For this edition of “One Faith, Many Paths”, I am interviewing my Facebook friend Sue Abramowski. When I started joining autism groups, she was the first person to friend me. I always enjoy seeing her posts on my feed. She always has a positive outlook on life, and I thought she would be a great person to interview.
1. How did you first discover the possibility that you were on the spectrum?
I’ve always known I was a little different. I was diagnosed with ADHD, OCD and anxiety at 25. I don’t remember how, but one day I stumbled upon a blog titled Aspie From Maine. As I read the author’s story, it stuck a chord with me: I could relate to her on such a level that a light bulb went off. Could I have Asperger’s, too? I did a lot of online research and took quizzes, and they all pointed to me being autistic. My psychiatrist at the time wasn’t convinced, simply because I gave eye contact and “engaged” while talking to her, so I got a second opinion. I also realized that the same psychologist who had diagnosed me with ADHD conducted autism assessments! I got an appointment, and three sessions and a few questionnaires later, it was confirmed. On March 19, 2014, I was diagnosed with Asperger’s Syndrome (or ASD Level I on paper).
2. What was your childhood like?
I had a fairly typical childhood, despite not being a very typical child! It was suspected that something was up back in preschool. While the rest of my class was paying attention to the teacher and doing as they were told, I was off in another direction, doing whatever I pleased. I’d often go to the Little Tykes playhouse, or just do cartwheels on the circle time rug. I went to a psychologist at that time, too, and remember playing with toys as he spoke to my parents. He dropped the ball, though, when his wife had a baby and he took a leave of absence, as he never got back in touch with my parents. Something tells me that had I actually had some kind of assessment, something may have been discovered from the get go. Through the years, I was always a bit different from the other kids. I remember trying to play along, yet something just didn’t click. As I approached middle school and later, high school, the differences became more apparent. The other girls started becoming interested in things like boys, makeup, their appearance, and fitting in. None of those things mattered to me. I wasn’t interested in the least bit (and still am not, at 33!). As I got to college, I continued to do well academically as I had all along, and changed my major from Biology Education to Social Work after I realized where my niche lay. I received a Bachelor’s in Social Work in 2006, and have been working in mental health and developmental disabilities ever since.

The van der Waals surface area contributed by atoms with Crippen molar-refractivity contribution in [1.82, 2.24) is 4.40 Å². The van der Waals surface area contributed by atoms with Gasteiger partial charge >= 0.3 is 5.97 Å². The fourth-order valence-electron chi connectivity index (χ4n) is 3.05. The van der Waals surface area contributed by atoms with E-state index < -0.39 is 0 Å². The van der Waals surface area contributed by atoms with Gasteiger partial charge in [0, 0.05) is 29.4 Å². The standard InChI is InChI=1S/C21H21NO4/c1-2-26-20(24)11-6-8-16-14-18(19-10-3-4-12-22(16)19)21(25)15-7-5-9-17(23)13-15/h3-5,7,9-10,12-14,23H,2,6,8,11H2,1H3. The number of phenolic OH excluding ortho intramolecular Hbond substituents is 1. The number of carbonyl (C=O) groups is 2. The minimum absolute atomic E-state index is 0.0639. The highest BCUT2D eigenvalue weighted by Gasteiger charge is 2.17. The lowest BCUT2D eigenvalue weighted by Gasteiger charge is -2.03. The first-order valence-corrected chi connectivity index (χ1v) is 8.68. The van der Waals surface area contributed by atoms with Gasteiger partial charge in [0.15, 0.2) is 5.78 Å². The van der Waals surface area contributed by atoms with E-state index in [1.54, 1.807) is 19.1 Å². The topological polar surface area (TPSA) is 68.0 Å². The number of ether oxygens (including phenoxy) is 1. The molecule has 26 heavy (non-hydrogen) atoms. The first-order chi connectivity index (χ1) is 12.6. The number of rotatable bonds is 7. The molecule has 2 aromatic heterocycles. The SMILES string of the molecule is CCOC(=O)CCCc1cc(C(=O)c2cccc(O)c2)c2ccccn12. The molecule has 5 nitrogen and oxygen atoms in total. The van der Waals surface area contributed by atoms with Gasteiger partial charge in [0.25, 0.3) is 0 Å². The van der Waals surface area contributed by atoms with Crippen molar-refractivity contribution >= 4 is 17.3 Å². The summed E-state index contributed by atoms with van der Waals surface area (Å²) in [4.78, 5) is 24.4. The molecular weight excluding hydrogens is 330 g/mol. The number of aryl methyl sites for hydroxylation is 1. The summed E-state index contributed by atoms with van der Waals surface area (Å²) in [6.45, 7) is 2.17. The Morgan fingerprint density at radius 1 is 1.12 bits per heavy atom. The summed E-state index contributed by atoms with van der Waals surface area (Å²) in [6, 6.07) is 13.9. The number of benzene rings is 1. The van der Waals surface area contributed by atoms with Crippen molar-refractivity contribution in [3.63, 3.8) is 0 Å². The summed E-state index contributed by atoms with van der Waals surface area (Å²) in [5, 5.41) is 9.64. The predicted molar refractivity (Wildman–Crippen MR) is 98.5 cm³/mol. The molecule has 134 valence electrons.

3. How does your autism manifest? Do you stim? What about things like synesthesia?
My autism flew under the radar. While it’s definitely there, one may not recognize it until they really get to know me. I interpret things literally, see things in black and white, have sensory sensitivities, and notice the fine details. I do stim. For me, it entails fidgeting with my fingers and examining them, wiggling my legs, looking from side to side, and playing with fun stimmy toys! I also have to feel every fabric I pass by in the clothing store. I’m a sensory-seeker, and a very tactile person. I also have synesthesia! For as long as I can remember, letters and numbers have colors. It carries over into days of the week, months, and street names. Friday has always been orange, for example.
4. What evidence can you give for God’s existence?
The evidence I can give for God’s existence is that everything happens for a reason. He created me different, because He has a special purpose for me. I feel that this is to help others, especially those on the spectrum and with mental health issues, since I live with both. I’ve also had dreams in which I feel God has given me a “heads-up” for what’s to come. I feel that it’s the gift of prophecy, in a sense.
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